It is a rapidly evolving market, with commercial use of drones in different sectors being explored globally.

For example, earlier this month, Finnish courier firm Posti launched a four-day trial of using drones in an e-commerce operation to deliver packages to a populated, urban town.

A robotic helicopter flew goods of a suitable dimension between Helsinki on the mainland to the island of Suomenlinna, a Unesco World Heritage Site. The company said it was the first European trial to use a drone to deliver packages in an urban area.

“What we have seen over the last 15 years is a huge growth in this industry,” said MEP Jacqueline Foster. “Civil drones are being used to check crops in the fields, to look at humanitarian disasters, forest fires and railway lines, in the film industry.”

She added: “The key here is to ensure the safe use of drones. We do not want to tie the hands of regulators and be too prescriptive, but provide a framework for how they can proceed.”

According to the transport committee, drones must be able to detect aircraft using the same airspace, ensuring that there is no risk to the safety of manned aircraft.

In addition committee members believe densely-populated areas, no-fly zones, such as airports, power plants, nuclear and chemical plants, and other critical infrastructure, should be taken into consideration.

MEPs will vote on the resolution during the plenary session at the end of October.

Find out more about the opportunities, the need for proper training and what should be done about the privacy issue in a video interview with Jacqueline Foster, who is in charge of steering the new rules through Parliament.

Transport for London explores options to boost road capacity through more strategic freight journeys

Transport for London (TfL) hopes to increase capacity on London’s road network by encouraging the use of freight consolidation centres and urging the retiming of deliveries to commercial and domestic premises.

Paul Strang, TfL’s senior strategy and planning manager (freight and fleet), told delegates at this week’s Westminster Energy, Environment & Transport Forum UK freight policy seminar that TfL is looking at ways of reducing the freight sector’s demand for the road network as the city’s population grows.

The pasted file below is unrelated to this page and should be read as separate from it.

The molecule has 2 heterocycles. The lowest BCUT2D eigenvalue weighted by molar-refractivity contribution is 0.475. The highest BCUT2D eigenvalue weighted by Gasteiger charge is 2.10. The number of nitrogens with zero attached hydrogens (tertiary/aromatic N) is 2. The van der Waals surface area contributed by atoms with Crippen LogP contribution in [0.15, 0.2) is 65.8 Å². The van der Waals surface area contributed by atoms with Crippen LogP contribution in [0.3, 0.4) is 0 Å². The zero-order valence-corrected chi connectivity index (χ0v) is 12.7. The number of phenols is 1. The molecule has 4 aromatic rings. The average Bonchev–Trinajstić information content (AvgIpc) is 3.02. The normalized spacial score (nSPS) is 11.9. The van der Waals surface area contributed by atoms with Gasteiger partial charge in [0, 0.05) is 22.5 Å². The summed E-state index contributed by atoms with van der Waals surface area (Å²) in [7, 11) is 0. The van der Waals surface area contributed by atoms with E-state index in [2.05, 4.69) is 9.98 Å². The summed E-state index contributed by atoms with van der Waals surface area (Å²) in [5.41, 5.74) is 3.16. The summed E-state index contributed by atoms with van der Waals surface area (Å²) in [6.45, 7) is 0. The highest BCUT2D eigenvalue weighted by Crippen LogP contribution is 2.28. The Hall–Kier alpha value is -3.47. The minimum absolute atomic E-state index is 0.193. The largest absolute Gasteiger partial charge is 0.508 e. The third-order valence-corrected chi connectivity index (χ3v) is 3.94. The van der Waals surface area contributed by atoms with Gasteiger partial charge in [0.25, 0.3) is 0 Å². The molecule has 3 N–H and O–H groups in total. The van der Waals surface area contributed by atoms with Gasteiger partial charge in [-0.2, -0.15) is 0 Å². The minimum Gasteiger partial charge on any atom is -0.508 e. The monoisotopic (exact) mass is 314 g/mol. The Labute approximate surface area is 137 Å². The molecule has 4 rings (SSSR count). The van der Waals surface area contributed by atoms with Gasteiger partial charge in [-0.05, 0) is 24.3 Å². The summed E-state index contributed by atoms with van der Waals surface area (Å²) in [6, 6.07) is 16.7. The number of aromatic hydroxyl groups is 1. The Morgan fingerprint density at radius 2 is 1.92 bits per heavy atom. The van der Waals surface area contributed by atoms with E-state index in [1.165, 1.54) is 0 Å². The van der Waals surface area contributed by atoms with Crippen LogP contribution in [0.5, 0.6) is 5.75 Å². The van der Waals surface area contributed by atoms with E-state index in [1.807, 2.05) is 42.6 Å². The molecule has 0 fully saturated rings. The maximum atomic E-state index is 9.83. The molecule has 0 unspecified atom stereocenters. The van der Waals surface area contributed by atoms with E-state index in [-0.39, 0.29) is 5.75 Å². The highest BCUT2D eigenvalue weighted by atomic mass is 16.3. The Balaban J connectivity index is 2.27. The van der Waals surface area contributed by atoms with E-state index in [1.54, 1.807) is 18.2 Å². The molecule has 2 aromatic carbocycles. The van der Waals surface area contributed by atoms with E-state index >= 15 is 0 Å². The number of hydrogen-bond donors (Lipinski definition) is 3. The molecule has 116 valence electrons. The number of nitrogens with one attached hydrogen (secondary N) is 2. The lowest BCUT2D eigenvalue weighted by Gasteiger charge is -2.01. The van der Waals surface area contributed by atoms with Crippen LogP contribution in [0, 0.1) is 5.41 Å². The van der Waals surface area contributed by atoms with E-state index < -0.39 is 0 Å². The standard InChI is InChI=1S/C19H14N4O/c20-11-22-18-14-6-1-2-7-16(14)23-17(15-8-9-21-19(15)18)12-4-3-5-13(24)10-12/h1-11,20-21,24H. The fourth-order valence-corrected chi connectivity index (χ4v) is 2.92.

Strang said 90% of goods being moved in the capital are done so using the road network, with few operators taking advantage of rail and water.

“Almost a third, 29%, of central London morning traffic relates to goods vehicles, so HGVs or vans, which disproportionally peaks in the morning when the roads are perhaps least able to cope with it,” he said. “When you look at the whole day [freight’s share of the traffic] becomes around 16- 17%.”

Like most cities across the UK, London has seen an increase in the number of vans on its roads and Strang expects this to continue over the next decade. HGV numbers, however, are not expected to grow.

Strang suggested there was an opportunity to better utilise the rail and river networks, but said reducing the “frustration” of missed deliveries was at the other end of the spectrum.

He added: “Maybe the solution is specifying larger sizes of letterboxes and retiming deliveries to domestic premises.

“It’s not about reducing the amount of stuff we buy, but how we can get that same amount of stuff delivered in fewer road kilometres.”

Strang added that the capital’s existing consolidation centres had been a success in taking goods vehicle traffic off the road. However, he questioned how TfL would be able to develop enough of them to take the necessary amount of road trips out of the network.